For the second time this week I am writing about Nestlé being accused of price fixing. On Tuesday it was about the price of milk, where Nestlé is denying charges in South Africa. Today it is over chocolate, where Nestlé is denying charges in Canada.
There is an article about this in the New York Times on 3rd February. The big fish accused alongside Nestlé are Hershey and Mars.
The case is in court and Nestlé is, of course, innocent until proven guilty.
The alleged cartel came to light when one of the companies involved went to the authorities. Under Canadian law, the first company to blow the whistle gains immunity from prosecution. This is from the New York Times:
The business [that blew the whistle] provided testimony from one of its top executives and tales from many other employees, as well as e-mails, phone records and receipts to corroborate their stories. In November, Canadian authorities searched the local offices of Hershey, Mars, Nestle and ITWAL, a food distributor based in Ontario.
"The means used to enhance prices was by way of a deliberate, secretive and high-level price-fixing agreement," bureau attorney Daniel Wilcock wrote in a court affidavit filed to support the search warrants. "In the case of at least the cooperating party, Hershey and Nestle, the alleged conspiracy was brought about and sanctioned at the highest levels of the companies involved."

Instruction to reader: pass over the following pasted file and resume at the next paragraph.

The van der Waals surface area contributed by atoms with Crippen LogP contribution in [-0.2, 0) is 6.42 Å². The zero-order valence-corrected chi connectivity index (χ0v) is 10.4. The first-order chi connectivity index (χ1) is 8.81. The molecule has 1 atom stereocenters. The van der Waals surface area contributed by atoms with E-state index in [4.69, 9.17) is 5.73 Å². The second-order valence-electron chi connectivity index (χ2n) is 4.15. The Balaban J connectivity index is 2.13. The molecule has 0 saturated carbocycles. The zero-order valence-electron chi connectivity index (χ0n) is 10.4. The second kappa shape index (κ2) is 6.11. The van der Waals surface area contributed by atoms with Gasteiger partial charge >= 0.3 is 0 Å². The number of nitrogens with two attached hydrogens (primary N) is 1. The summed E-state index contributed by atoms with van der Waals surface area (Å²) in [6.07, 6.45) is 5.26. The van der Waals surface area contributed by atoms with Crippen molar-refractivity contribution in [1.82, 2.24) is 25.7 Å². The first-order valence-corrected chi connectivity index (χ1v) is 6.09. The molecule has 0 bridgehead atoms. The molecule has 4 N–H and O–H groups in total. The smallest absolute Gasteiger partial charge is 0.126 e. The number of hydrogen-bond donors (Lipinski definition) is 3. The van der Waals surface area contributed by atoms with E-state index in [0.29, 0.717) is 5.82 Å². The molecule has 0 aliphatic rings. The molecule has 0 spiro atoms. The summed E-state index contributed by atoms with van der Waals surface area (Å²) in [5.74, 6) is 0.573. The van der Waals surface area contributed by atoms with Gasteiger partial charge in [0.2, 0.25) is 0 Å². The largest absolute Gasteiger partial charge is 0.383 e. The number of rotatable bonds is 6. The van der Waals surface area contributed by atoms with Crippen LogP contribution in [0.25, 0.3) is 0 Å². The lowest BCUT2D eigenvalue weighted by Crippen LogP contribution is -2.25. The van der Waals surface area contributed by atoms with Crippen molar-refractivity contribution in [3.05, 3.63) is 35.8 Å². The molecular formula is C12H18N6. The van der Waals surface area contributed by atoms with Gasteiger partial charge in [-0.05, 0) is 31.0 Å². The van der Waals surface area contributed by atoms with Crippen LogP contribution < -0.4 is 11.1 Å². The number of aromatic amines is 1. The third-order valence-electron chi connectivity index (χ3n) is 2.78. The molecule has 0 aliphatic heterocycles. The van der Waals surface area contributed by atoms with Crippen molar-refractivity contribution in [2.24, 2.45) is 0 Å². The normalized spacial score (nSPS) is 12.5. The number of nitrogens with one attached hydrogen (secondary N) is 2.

"When this thing goes up to the top [of a company], it really says something about the culture," said White, the NYU professor.
"It's always, 'What could they have been thinking?'" said Andy Gavil, a law professor at Howard University who teaches antitrust law. "And the answer always is a lot of money."
The investigation has now spread to the US and consumers and smaller competitors have filed class actions.
As I mentioned on Tuesday Nestlé was amongst 7 companies fined for price-fixing formula in Italy in 2005. Baby Milk Action campaigns against the inflated price of formula, which is already one of the most profitable products on the supermarket shelves. With the poorest mothers statistically less likely to breastfeed in most industrialised countries, this profiteering is particularly cynical.
The lack of respect for competition regulations in Italy comes as little surprise to those used to seeing Nestlé flouting the marketing standards for baby foods. Nestlé's comments in the chocolate case also have a familiar ring to them.
According to the New York Times: "Swiss chocolatier Nestle said it will cooperate if asked. 'It is our policy to operate ethically and follow all applicable laws and regulations wherever we do business,' spokeswoman Laurie MacDonald said."